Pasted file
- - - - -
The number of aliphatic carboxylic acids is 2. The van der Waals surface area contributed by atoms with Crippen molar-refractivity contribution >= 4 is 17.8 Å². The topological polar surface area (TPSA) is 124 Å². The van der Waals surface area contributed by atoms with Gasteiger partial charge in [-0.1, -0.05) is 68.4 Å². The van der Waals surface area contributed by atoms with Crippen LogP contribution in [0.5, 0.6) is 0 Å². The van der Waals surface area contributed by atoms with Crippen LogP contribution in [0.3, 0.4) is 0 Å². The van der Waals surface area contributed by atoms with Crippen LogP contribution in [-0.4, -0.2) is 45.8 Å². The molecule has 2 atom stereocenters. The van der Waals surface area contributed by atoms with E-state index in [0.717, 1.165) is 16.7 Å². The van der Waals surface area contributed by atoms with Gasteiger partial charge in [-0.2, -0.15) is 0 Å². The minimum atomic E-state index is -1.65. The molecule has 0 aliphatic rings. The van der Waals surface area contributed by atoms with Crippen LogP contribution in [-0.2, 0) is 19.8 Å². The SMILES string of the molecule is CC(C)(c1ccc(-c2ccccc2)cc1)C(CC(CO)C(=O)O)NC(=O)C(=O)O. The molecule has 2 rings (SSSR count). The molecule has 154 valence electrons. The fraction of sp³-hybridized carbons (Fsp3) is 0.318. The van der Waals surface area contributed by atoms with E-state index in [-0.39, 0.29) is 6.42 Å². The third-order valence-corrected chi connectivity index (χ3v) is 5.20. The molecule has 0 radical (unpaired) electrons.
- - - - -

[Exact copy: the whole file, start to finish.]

The number of aliphatic carboxylic acids is 2. The van der Waals surface area contributed by atoms with Crippen molar-refractivity contribution >= 4 is 17.8 Å². The topological polar surface area (TPSA) is 124 Å². The van der Waals surface area contributed by atoms with Gasteiger partial charge in [-0.1, -0.05) is 68.4 Å². The van der Waals surface area contributed by atoms with Crippen LogP contribution in [0.5, 0.6) is 0 Å². The van der Waals surface area contributed by atoms with Crippen LogP contribution in [0.3, 0.4) is 0 Å². The van der Waals surface area contributed by atoms with Crippen LogP contribution in [-0.4, -0.2) is 45.8 Å². The molecule has 2 atom stereocenters. The van der Waals surface area contributed by atoms with E-state index in [0.717, 1.165) is 16.7 Å². The van der Waals surface area contributed by atoms with Gasteiger partial charge in [-0.2, -0.15) is 0 Å². The minimum atomic E-state index is -1.65. The molecule has 0 aliphatic rings. The van der Waals surface area contributed by atoms with Crippen LogP contribution in [-0.2, 0) is 19.8 Å². The SMILES string of the molecule is CC(C)(c1ccc(-c2ccccc2)cc1)C(CC(CO)C(=O)O)NC(=O)C(=O)O. The molecule has 2 rings (SSSR count). The molecule has 154 valence electrons. The fraction of sp³-hybridized carbons (Fsp3) is 0.318. The van der Waals surface area contributed by atoms with E-state index in [-0.39, 0.29) is 6.42 Å². The third-order valence-corrected chi connectivity index (χ3v) is 5.20. The molecule has 0 radical (unpaired) electrons.